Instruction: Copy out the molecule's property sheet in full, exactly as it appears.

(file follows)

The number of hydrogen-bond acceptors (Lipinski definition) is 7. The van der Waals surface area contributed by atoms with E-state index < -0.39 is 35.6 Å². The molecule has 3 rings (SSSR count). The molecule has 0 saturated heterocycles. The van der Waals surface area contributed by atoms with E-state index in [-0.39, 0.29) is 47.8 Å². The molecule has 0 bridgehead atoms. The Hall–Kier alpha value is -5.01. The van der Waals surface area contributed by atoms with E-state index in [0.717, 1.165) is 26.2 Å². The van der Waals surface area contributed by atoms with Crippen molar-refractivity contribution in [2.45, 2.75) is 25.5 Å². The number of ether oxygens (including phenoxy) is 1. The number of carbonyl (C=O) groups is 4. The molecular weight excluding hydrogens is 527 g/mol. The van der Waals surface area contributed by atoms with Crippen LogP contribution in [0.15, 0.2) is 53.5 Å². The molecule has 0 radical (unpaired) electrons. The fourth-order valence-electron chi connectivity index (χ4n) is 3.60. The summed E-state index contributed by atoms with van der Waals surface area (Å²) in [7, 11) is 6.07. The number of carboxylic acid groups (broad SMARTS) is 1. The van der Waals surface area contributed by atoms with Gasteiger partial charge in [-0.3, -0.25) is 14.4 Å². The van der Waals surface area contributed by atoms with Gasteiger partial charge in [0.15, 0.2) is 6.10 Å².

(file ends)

The number of hydrogen-bond acceptors (Lipinski definition) is 7. The van der Waals surface area contributed by atoms with E-state index < -0.39 is 35.6 Å². The molecule has 3 rings (SSSR count). The molecule has 0 saturated heterocycles. The van der Waals surface area contributed by atoms with E-state index in [-0.39, 0.29) is 47.8 Å². The molecule has 0 bridgehead atoms. The Hall–Kier alpha value is -5.01. The van der Waals surface area contributed by atoms with E-state index in [0.717, 1.165) is 26.2 Å². The van der Waals surface area contributed by atoms with Crippen molar-refractivity contribution in [2.45, 2.75) is 25.5 Å². The number of ether oxygens (including phenoxy) is 1. The number of carbonyl (C=O) groups is 4. The molecular weight excluding hydrogens is 527 g/mol. The van der Waals surface area contributed by atoms with Crippen LogP contribution in [0.15, 0.2) is 53.5 Å². The molecule has 0 radical (unpaired) electrons. The fourth-order valence-electron chi connectivity index (χ4n) is 3.60. The summed E-state index contributed by atoms with van der Waals surface area (Å²) in [7, 11) is 6.07. The number of carboxylic acid groups (broad SMARTS) is 1. The van der Waals surface area contributed by atoms with Gasteiger partial charge in [-0.3, -0.25) is 14.4 Å². The van der Waals surface area contributed by atoms with Gasteiger partial charge in [0.15, 0.2) is 6.10 Å².